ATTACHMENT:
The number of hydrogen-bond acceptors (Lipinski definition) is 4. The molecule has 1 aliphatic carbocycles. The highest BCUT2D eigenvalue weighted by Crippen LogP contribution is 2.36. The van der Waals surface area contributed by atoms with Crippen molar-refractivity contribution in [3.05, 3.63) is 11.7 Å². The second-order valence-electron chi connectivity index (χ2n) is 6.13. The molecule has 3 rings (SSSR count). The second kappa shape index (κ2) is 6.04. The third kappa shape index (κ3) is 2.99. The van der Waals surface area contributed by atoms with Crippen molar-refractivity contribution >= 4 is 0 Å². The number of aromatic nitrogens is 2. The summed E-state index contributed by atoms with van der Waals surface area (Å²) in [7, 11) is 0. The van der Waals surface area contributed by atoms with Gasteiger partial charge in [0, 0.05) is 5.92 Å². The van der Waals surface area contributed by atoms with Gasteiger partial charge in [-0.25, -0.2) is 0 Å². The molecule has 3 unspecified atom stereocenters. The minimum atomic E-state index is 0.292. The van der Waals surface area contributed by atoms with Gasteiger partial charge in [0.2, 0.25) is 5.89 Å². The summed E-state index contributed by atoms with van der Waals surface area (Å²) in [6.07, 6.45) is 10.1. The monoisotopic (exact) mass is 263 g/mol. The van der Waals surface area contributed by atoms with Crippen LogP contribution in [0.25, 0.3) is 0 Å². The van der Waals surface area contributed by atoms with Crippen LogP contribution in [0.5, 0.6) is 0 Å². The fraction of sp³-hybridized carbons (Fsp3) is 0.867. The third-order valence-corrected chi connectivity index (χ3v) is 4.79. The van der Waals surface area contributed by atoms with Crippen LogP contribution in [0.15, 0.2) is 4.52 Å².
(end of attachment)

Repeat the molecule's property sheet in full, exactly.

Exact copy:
The number of hydrogen-bond acceptors (Lipinski definition) is 4. The molecule has 1 aliphatic carbocycles. The highest BCUT2D eigenvalue weighted by Crippen LogP contribution is 2.36. The van der Waals surface area contributed by atoms with Crippen molar-refractivity contribution in [3.05, 3.63) is 11.7 Å². The second-order valence-electron chi connectivity index (χ2n) is 6.13. The molecule has 3 rings (SSSR count). The second kappa shape index (κ2) is 6.04. The third kappa shape index (κ3) is 2.99. The van der Waals surface area contributed by atoms with Crippen molar-refractivity contribution >= 4 is 0 Å². The number of aromatic nitrogens is 2. The summed E-state index contributed by atoms with van der Waals surface area (Å²) in [7, 11) is 0. The van der Waals surface area contributed by atoms with Gasteiger partial charge in [0, 0.05) is 5.92 Å². The van der Waals surface area contributed by atoms with Gasteiger partial charge in [-0.25, -0.2) is 0 Å². The molecule has 3 unspecified atom stereocenters. The minimum atomic E-state index is 0.292. The van der Waals surface area contributed by atoms with Gasteiger partial charge in [0.2, 0.25) is 5.89 Å². The summed E-state index contributed by atoms with van der Waals surface area (Å²) in [6.07, 6.45) is 10.1. The monoisotopic (exact) mass is 263 g/mol. The van der Waals surface area contributed by atoms with Crippen LogP contribution in [0.25, 0.3) is 0 Å². The van der Waals surface area contributed by atoms with Crippen LogP contribution in [0.5, 0.6) is 0 Å². The fraction of sp³-hybridized carbons (Fsp3) is 0.867. The third-order valence-corrected chi connectivity index (χ3v) is 4.79. The van der Waals surface area contributed by atoms with Crippen LogP contribution in [0.15, 0.2) is 4.52 Å².